HC Deb 25 June 1974 vol 875 cc1193-4
14. Mr. Farr

asked the Secretary of State for Education and Science what response he has received to his speech to the Association of Teachers in Technical Institutes on 25th May in relation to increased educational opportunities for those aged from 16 to 19 years.

Mr. Prentice

It is early days for specific responses to that general invita tion. But I have already had useful discussions with a number of interested bodies.

Mr. Farr

While I am grateful to the right hon. Gentleman for that reply, may I ask him to bear in mind that it is considered essential to provide unsurpassed educational opportunities for those aged 16 to 19 who are likely to benefit from such instruction? At the same time will he consider whether, in the national interest, there is a case for reducing the compulsory school leaving age from 16 and channelling the money saved into providing better services to those who wish to remain at school and learn until, perhaps, the age of 19?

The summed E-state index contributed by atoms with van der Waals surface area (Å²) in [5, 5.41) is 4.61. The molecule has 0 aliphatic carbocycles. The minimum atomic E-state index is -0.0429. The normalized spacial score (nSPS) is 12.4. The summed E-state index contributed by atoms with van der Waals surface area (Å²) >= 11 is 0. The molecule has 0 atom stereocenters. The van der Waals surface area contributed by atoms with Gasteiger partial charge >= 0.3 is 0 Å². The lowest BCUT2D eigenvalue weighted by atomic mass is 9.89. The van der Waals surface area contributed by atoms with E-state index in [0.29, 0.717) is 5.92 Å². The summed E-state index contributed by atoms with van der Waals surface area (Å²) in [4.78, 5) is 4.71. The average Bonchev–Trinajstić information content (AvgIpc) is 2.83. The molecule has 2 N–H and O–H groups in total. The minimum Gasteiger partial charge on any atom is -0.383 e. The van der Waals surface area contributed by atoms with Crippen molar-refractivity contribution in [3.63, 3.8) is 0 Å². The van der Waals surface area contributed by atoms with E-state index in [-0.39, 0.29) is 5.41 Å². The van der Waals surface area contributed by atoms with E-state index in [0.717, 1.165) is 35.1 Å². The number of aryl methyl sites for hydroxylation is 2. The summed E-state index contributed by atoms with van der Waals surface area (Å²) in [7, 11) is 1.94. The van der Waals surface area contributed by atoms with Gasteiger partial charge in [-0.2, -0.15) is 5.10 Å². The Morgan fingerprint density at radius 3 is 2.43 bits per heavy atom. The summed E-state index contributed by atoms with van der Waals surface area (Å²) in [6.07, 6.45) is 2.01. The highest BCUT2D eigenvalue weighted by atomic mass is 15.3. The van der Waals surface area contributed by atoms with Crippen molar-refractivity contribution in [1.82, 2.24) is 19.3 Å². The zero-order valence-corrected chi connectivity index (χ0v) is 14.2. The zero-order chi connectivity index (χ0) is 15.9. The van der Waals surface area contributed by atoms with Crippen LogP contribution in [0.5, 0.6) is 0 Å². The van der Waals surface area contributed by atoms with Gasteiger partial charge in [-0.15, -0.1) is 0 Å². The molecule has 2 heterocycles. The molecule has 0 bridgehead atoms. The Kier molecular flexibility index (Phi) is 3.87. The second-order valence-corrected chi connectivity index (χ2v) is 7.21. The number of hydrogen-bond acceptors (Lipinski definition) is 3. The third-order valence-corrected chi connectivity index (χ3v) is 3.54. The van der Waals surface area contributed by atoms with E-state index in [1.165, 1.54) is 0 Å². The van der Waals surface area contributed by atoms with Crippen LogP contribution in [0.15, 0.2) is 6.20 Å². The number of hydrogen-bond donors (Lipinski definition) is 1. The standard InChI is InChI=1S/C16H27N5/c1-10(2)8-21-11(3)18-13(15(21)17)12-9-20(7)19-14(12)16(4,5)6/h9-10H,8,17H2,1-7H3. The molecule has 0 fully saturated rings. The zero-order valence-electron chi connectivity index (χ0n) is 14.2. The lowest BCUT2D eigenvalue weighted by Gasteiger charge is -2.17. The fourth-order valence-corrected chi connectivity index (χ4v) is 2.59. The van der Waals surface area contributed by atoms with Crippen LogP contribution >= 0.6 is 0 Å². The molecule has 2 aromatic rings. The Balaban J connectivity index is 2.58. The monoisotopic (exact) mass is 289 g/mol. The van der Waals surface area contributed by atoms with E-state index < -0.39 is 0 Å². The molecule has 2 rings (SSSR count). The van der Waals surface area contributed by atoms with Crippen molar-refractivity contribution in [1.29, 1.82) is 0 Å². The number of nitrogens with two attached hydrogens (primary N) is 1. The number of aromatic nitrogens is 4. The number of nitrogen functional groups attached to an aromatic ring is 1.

Mr. Prentice

The Government certainly have no proposal to reduce the compulsory school leaving age. My hon. Friend the Under-Secretary dealt with that most capably a few moments ago. We recognise that there is a tremendous opportunity gap between what we do for those who stay on in full-time higher education and for those who do not. We further recognise that the majority of those who do not stay on do not get day release, block release or any equivalent. One of our priorities ought to be an expansion of opportunities in this area.

Mr. Ford

Is my right hon. Friend aware that in times of economic stringency it is invariably further education, and technical education in particular, which suffers decreased opportunities? Is he further aware that in our post-Imperial phase we shall have to rely a great deal upon good technical education? Does he realise that even within Labour Party committees there appears to be a bias towards universities and university students and away from further education?

Mr. Prentice

I hope that my hon. Friend will not accuse me of such bias. I want to see a considerable improvement of opportunities in part-time education for those in the 16 to 19 age group, both for the economic reasons mentioned and, more importantly, in terms of the general educational development of young people.

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